Oriental Parade, Wellington. Photo: Sean Ingle
Oriental Parade, Wellington. Photo: Sean Ingle

SocietyDecember 9, 2019

Hell on wheels: the truth about cycling in Wellington

Oriental Parade, Wellington. Photo: Sean Ingle
Oriental Parade, Wellington. Photo: Sean Ingle

We may be called fuckwits. We may be called idiots. But the optimism keeps on, writes Chris Cessford.

As spring lurches into summer, Wellington wakes up to another day of a crazy-making gusty northerly gale. Or, as we cyclists in the southern suburbs call it, a head wind.

I fasten my helmet tightly and grit my teeth. I’ll take it slowly today because yesterday a car got blown into Evans Bay.

I get to an intersection on my quiet suburban street and prepare to make a left turn. I stick out my hand to indicate my intention to the right-turning driver opposite. As I make my turn, he floors it, tries to cut me off with his double-cab ute and roars “It’s a stop sign! Fuckwit!”

Being called a fuckwit and almost knocked off my bike by an angry man is no way to start my day, so when he stops at the next intersection I cycle up alongside his window and politely make that point.

See also: Wellington’s most dangerous pastime – riding a bike 

Which makes him angrier. The wind carries his rage high above Island Bay’s blossoming pohutukawa as he screeches into the flow of traffic.

“Fuckwit! Idiot!”

On any normal day, I am scared and sweary because cycling in Wellington is terrifying and infuriating. The streets are narrow, the hills are steep, the traffic is thick and the drivers are cranky. But the recent near-constant gales are super-sizing both the normal horrors of cycling in the capital and, it seems, the rage of drivers.

I cycle every day except in the rain. Once I risked it and got caught in a downpour on the Brooklyn hilltops. I noticed, as I drifted along the footpath on The Terrace towards work, that I was attracting sympathetic smiles from pedestrians. That’s kind, I thought, and surprising, as I’m usually greeted with resentful glares. A visit to the bathroom mirror at work and there it was – mascara all down one side of my face. The side pummelled by freezing wind and stinging rain in Brooklyn. So now I don’t ride in the rain. Someone suggested I don’t wear mascara. Ha.

I cycle every day because my bike gives me freedom from waiting for a bus that might never come. And buses are a horror story: the passenger who uses the trip as an opportunity for a loud and boring phone conversation; the constant sniffer; the man-spreader; the woman with a billion shopping bags.  Every bus trip is an eternity in hell, and I can halve my commute time on my bike.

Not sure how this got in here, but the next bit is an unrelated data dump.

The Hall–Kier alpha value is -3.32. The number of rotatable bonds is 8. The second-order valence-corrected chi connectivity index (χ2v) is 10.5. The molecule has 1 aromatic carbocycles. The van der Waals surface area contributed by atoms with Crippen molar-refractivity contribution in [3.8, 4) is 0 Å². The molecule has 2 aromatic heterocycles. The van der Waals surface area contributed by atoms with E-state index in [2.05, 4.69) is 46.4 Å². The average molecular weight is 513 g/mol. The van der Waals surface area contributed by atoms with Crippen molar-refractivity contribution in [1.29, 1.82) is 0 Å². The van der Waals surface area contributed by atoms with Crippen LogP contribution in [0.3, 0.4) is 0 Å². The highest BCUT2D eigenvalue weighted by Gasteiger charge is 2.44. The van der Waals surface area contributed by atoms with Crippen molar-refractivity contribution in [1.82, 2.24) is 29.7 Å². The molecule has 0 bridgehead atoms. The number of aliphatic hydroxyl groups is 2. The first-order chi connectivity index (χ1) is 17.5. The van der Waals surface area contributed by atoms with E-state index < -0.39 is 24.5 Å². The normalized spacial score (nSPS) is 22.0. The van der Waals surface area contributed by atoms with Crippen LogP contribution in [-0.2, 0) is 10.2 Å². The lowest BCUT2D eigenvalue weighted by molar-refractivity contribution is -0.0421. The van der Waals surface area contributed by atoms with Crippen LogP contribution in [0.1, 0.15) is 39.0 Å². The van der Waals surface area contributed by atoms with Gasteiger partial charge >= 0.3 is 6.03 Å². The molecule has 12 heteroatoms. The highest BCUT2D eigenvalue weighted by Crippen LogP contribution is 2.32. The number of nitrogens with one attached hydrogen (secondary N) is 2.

We know others by their actions and that’s how cyclists know that many motorists hate us.  They hate to give way to us (so they don’t), they hate to make room on the road (ditto). In the course of a week I got an ear-bashing from one driver raving about being slowed down (by 10 seconds? Maybe 20?) while unable to pass a cyclist and another animated rant about how e-bikes go too fast.

The wind doubles down on the drama. It grabs drivers’ doors and flings them open into the path of unwary cyclists. As huge trucks grind their way up Brooklyn Hill on the way to the Southern Landfill, the wind lifts clouds of dust from uncovered loads and chucks it in the cyclist’s sweaty face.

And it pushes some drivers to the edge of the ledge, turning them into wild-eyed maniacs behind the wheel with zero tolerance for anyone in their path because, dammit, it’s windy. All the bloody time.

But we are not giving up or giving in. At the lights, we cluster on the green painted parts of the road which conveniently (for us) puts us in front of the cars. When the lights change, we fan out across the intersection – left, right and straight ahead, pedalling into the gale or buffeted by the wind hitting us side-on.

There is strength and visibility in our numbers and a desperate optimism that even though we may well be a bunch of fuckwits and idiots, later in the day, if our luck holds, the wind will be at our back.

Mad Chapman, Editor
Aotearoa continues to adapt to a new reality and The Spinoff is right there, sorting fact from fiction to bring you the latest updates and biggest stories. Help us continue this coverage, and so much more, by supporting The Spinoff Members.Madeleine Chapman, EditorJoin Members

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